If you just want to display text on a webpage from a Python script, a simple way to print to a web page is shown in the script below:
#!/usr/bin/python print "Content-type: text/plain\n" print "Hello world"
If you want to display HTML code, you can use Python code like the following:
#!/usr/bin/python print "Content-type: text/html" print print """<!DOCTYPE HTML> <html lang="en"> <body> <h1>Hello World!</h1> </body> </html> """
In Python, Triple quotes, i.e.
can be used to have
string literals span multiple lines,
so, in the example above, all of the text following the three double quotes
after the third print statement up until the next set of three double quotes
will be printed, i.e., displayed on the web page.
You can put the Python code to display the HTML code that appears at the top and bottom of webpages in functions that you can reuse in other scripts as shown below:
#!/usr/bin/python def htmlTop(): print "Content-type: text/html" print print """<!DOCTYPE html> <html lang="en"> <head> <meta charset="utf-8"> <title>Testing</title> </head> <body>""" def htmlBottom(): print '''</body>\n </html>''' htmlTop() print "Hello world" htmlBottom()
You can have single quotes that are part of the HTML code appear within the triple quotes.
Some simple oversights can cause a "500 Internal Server Error" and result in a web server displaying an error message similar to the following one when a Python script is run that should produce a page to be displayed on a website.
The server encountered an internal error or misconfiguration and was unable to complete your request.
Please contact the server administrator at firstname.lastname@example.org to inform them of the time this error occurred, and the actions you performed just before this error.
More information about this error may be available in the server error log.
The error message displayed by the web server will be accompanied by an entry in the web server's log file similar to the one below for an Apache web server:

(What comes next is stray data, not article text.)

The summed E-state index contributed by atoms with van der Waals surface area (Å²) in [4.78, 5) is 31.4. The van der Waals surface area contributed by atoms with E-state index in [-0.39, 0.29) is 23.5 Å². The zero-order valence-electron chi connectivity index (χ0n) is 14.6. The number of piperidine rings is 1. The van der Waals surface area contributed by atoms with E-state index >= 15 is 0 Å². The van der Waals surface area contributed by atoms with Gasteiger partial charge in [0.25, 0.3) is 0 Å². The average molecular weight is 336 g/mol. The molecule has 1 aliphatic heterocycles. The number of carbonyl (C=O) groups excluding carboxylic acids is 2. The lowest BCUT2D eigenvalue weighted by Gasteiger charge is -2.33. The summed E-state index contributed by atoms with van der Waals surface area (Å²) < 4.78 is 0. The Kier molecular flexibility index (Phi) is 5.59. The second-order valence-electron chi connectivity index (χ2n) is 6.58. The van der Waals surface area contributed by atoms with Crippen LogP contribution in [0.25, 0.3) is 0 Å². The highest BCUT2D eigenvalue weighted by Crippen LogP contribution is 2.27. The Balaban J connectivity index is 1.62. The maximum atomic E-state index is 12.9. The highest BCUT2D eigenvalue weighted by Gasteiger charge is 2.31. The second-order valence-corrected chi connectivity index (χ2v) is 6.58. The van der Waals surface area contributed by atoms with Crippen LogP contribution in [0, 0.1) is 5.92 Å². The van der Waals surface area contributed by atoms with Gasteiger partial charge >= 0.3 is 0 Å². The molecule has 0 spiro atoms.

[Fri Sep 08 16:15:29.149109 2017] [cgi:error] [pid 38686] [client ::1:50621] End of script output before headers: test.py
Some simple things to check include the following:
Check to be sure you have indicated the script is a Python script by placing
a line similar to the one below in the script (adjust the line to match
the location of the Python executable on the system, which you can determine
by issuing the command
Check to be sure that the file permissions are set on the script file so that
it will be executable by the web server software, i.e., by the apache account,
if you are using Apache as the web server account. You can change the
permissions so that all accounts on the system have "execute" privilege for
the script with the command
chmod +x filename where
filename is the name of the script file. E.g., in the case below the
script test.py would produce the error message above until execute permission
is assigned to the file.
$ ls -lg test.py -rw-r--r-- 1 ABC\Domain Users 293 Sep 8 16:20 test.py $ chmod +x test.py $ ls -lg test.py -rwxr-xr-x 1 ABC\Domain Users 293 Sep 8 16:20 test.py $
If you get the "Internal Server Error" message rather than seeing the expected web page displayed, you can include the lines below in the Python code to help you debug the problem.
# enable debugging import cgitb cgitb.enable()
They will result in additional details being recorded in the web server's error log or details on the error being displayed on the webpage presented to the browser. E.g., I might see something like the following displayed rather than just the "Internal Server Error" message:
<type 'exceptions.NameError'>: name 'total' is not defined args = ("name 'total' is not defined",) message = "name 'total' is not defined"
E.g., if I omitted the second
def htmlTop(): print "Content-type: text/html" # print print """<!DOCTYPE html> <html lang="en"> <head> <meta charset="utf-8"> <title>Testing</title> </head> <body>"""
But I could then look in the webserver's error log file and see an entry like the following one:
[Fri Sep 08 21:37:37.175531 2017] [cgi:error] [pid 83371] [client ::1:53523] malformed header from script 'test.py': Bad header: <!DOCTYPE html>
The coding error may still not be immediately obvious, but in
this case it points to exactly where in the code the problem occurs
and I can tell that I've omitted printing the blank line after the
print "Content-type: text/html" statement.